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British stringer for Russia Today detained in south-eastern Ukraine

May 20, 2014, 19:43 UTC+3 MOSCOW

The journalist said he was fairly treated by Ukrainian law enforcers but he himself as well as his car were searched and his laptop was confiscated

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Graham Phillips

Graham Phillips

© GrahamWP_UK

MOSCOW, May 20. /ITAR-TASS/. British journalist Graham Phillips, freelancing for Russia Today (RT) international news television channel, has been detained in the south-eastern Ukrainian city of Mariupol by the country’s National Guard, RT reported on Tuesday on its website.

“I’m sitting at a blockade post in a portacabin. The dialogue is quite interrogation oriented,” Phillips was quoted as saying over telephone.

The journalist said he was fairly treated by Ukrainian law enforcers but he himself as well as his car were searched and his laptop was confiscated.

“I’m being treated OK by them… They found my reports and clips I’ve done and they’re now looking through them asking me my position on things, asking if I’m a spy, and asking me quite thorough questions,” RT quoted Phillips as saying.

“They’ve taken my bulletproof jacket and my helmet, but on the other hand they haven’t in any way inflicted any form of injury or any actions on my person,” he added.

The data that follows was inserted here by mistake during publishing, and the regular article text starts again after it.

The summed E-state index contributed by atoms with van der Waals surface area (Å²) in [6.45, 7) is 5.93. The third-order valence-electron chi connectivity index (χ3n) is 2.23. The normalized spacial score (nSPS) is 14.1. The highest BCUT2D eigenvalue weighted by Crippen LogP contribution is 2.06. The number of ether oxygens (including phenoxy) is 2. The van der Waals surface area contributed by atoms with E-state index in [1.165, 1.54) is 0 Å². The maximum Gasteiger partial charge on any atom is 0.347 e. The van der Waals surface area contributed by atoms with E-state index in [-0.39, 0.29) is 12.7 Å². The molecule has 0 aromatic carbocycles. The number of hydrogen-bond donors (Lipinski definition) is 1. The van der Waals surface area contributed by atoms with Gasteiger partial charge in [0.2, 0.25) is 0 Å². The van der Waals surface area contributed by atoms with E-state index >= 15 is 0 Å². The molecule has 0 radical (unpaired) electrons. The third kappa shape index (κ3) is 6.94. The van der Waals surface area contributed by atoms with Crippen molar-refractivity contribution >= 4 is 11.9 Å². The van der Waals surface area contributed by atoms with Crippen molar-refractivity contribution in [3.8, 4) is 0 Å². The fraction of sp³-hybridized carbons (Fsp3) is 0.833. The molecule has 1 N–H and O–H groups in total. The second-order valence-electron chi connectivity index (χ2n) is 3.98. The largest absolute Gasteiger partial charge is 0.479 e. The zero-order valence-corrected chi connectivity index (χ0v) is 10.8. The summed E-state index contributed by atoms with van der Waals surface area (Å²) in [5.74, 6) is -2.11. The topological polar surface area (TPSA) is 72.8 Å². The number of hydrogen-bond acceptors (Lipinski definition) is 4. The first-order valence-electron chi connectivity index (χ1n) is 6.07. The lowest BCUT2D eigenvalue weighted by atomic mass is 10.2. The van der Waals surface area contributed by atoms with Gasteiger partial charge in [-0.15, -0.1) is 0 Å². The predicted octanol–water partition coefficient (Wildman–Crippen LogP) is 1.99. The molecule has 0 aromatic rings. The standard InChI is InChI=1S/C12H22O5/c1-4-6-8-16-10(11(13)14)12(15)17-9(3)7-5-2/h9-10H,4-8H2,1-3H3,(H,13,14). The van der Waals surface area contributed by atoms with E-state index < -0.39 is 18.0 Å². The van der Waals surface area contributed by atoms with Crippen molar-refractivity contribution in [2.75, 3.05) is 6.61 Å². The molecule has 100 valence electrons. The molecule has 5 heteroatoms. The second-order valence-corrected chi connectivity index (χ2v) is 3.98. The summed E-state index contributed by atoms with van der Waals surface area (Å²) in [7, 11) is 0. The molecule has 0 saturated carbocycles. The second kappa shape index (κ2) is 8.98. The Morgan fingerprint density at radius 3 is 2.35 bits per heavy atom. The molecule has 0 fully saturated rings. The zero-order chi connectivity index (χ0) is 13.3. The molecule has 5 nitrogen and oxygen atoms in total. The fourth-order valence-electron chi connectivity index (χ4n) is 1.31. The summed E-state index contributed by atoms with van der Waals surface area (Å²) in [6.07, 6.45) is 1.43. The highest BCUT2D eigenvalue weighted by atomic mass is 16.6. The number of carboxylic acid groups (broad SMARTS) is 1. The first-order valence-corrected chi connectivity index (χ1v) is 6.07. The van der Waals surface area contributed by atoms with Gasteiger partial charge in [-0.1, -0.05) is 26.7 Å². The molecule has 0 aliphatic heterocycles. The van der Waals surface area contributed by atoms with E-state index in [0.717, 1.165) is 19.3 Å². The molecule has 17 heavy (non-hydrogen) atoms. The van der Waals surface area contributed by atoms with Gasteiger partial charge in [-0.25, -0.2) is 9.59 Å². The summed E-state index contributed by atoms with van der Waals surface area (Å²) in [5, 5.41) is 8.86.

According to RT, two weeks ago Ukraine’s Right Sector radical movement offered a bounty for catching Phillips, promising $100,000 for the capture of “Russian spy.”

The British Foreign Office stated to an ITAR-TASS correspondent that it was aware of the situation with Phillips, but had no comments as of yet.

The case with Phillips comes in the wake of the detention of two Russian journalists by Ukraine’s pro-Kiev law enforcers several days ago.

Two journalists working for the LifeNews television channel, Oleg Sidyakin and Marat Saychenko, were detained by the Ukrainian law enforcers near Kramatorsk. The journalists had last contacted their colleagues at LifeNews on Sunday. A day earlier Deputy Secretary of the Ukrainian National Security Council Viktoria Syumar accused them of terrorism incitement in the Donetsk region.

Massive protests against the new Ukrainian authorities erupted in Ukraine’s Russian-speaking south-eastern territories after the secession of the Crimean Peninsula, which declared independence on March 11 and joined Russia on March 18 following a referendum.

The eastern Ukrainian Donetsk and Lugansk regions held referendums on May 11, in which most voters supported independence from Ukraine.

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